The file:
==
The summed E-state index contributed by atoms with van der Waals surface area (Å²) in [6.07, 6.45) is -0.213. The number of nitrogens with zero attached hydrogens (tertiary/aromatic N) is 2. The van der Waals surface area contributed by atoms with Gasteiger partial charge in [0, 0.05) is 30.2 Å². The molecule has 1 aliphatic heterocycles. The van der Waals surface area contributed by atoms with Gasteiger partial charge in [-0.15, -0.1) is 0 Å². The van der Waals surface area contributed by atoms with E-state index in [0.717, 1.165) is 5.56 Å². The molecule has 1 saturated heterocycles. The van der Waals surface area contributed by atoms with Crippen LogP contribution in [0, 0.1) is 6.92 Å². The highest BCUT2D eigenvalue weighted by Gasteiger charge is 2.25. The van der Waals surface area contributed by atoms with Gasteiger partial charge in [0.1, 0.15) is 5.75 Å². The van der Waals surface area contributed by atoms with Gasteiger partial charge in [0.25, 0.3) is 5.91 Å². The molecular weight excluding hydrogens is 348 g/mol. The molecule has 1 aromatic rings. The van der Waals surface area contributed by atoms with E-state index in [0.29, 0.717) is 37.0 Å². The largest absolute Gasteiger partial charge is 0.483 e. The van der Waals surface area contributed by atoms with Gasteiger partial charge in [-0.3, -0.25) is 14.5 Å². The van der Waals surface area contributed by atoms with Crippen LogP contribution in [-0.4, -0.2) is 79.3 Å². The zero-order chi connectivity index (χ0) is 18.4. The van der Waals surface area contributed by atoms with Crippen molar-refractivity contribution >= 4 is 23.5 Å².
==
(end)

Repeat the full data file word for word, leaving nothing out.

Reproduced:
The summed E-state index contributed by atoms with van der Waals surface area (Å²) in [6.07, 6.45) is -0.213. The number of nitrogens with zero attached hydrogens (tertiary/aromatic N) is 2. The van der Waals surface area contributed by atoms with Gasteiger partial charge in [0, 0.05) is 30.2 Å². The molecule has 1 aliphatic heterocycles. The van der Waals surface area contributed by atoms with Gasteiger partial charge in [-0.15, -0.1) is 0 Å². The van der Waals surface area contributed by atoms with E-state index in [0.717, 1.165) is 5.56 Å². The molecule has 1 saturated heterocycles. The van der Waals surface area contributed by atoms with Crippen LogP contribution in [0, 0.1) is 6.92 Å². The highest BCUT2D eigenvalue weighted by Gasteiger charge is 2.25. The van der Waals surface area contributed by atoms with Gasteiger partial charge in [0.1, 0.15) is 5.75 Å². The van der Waals surface area contributed by atoms with Gasteiger partial charge in [0.25, 0.3) is 5.91 Å². The molecular weight excluding hydrogens is 348 g/mol. The molecule has 1 aromatic rings. The van der Waals surface area contributed by atoms with E-state index in [0.29, 0.717) is 37.0 Å². The largest absolute Gasteiger partial charge is 0.483 e. The van der Waals surface area contributed by atoms with Gasteiger partial charge in [-0.3, -0.25) is 14.5 Å². The van der Waals surface area contributed by atoms with Crippen LogP contribution in [-0.4, -0.2) is 79.3 Å². The zero-order chi connectivity index (χ0) is 18.4. The van der Waals surface area contributed by atoms with Crippen molar-refractivity contribution >= 4 is 23.5 Å².